Ok, so maybe that wasn't the best way of phrasing the question, but I think it's specific enough. Let me explain myself a bit more below in case I am wrong.
So I'm assuming (although I've never checked) that the irrational numbers are defined as simply all reals that are not rational.
I'm asking about the existence, then, of an irrational number that has no finite description. I.e, not only does it not have a finite-number or recurring decimal description, but no other description could be made (counting things such as "The ratio of the circumference and diameter of any circle in a Euclidean plane" as finite).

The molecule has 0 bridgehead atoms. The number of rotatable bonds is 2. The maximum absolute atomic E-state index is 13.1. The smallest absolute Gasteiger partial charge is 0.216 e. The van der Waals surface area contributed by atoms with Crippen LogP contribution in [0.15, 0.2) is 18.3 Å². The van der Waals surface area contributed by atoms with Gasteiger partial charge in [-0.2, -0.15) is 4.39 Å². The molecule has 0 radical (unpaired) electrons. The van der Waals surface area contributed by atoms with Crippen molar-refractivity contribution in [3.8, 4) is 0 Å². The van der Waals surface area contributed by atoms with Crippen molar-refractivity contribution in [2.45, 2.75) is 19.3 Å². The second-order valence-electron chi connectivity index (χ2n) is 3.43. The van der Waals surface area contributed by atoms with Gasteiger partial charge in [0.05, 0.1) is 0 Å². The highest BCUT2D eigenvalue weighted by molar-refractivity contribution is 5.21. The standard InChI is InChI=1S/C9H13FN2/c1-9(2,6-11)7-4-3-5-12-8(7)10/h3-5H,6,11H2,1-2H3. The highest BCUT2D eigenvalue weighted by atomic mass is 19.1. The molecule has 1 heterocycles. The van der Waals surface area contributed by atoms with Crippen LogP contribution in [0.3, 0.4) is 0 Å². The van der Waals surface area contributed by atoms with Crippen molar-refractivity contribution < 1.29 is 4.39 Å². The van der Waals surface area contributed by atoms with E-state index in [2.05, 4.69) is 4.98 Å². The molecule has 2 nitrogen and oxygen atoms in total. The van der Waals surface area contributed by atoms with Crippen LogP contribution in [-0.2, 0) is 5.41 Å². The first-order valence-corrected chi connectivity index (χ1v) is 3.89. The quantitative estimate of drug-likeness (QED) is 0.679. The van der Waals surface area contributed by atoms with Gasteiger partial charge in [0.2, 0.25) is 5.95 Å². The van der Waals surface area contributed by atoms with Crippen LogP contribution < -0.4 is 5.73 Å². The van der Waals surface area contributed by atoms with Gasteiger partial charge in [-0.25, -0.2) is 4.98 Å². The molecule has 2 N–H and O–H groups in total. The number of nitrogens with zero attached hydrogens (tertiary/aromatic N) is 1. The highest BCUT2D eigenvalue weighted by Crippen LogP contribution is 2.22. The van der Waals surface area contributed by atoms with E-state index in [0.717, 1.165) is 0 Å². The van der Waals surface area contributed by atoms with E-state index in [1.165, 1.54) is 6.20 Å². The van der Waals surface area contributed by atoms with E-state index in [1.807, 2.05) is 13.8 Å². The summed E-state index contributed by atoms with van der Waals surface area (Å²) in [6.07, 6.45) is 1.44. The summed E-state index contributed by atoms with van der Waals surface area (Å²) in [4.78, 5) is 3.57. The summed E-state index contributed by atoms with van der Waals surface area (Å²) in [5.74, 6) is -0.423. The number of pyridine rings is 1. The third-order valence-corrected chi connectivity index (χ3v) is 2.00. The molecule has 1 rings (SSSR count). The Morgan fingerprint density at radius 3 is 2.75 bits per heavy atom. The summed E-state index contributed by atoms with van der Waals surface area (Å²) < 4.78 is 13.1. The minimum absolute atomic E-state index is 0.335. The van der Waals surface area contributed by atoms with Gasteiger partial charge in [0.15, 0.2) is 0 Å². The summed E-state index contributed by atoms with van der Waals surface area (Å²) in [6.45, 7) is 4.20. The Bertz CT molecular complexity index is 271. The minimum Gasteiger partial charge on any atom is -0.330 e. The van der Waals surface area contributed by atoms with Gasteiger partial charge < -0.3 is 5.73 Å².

Clearly, there would have to be infinitely many of these and they would have to form continuous connected regions of the real line, otherwise they would afford descriptions such as "The otherwise-non-finitely-describable number lying between x & y" where x & y bound the "otherwise-non-finitely-describable z, and z can be shown to be the only such number between x & y.
If so, then this would have implications for Laplace's Demon and other similar philosophical arguments since it would be mathematically impossible to have knowledge of all of the universe so long as at least one parameter lay within one of these non-finitely-describable regions.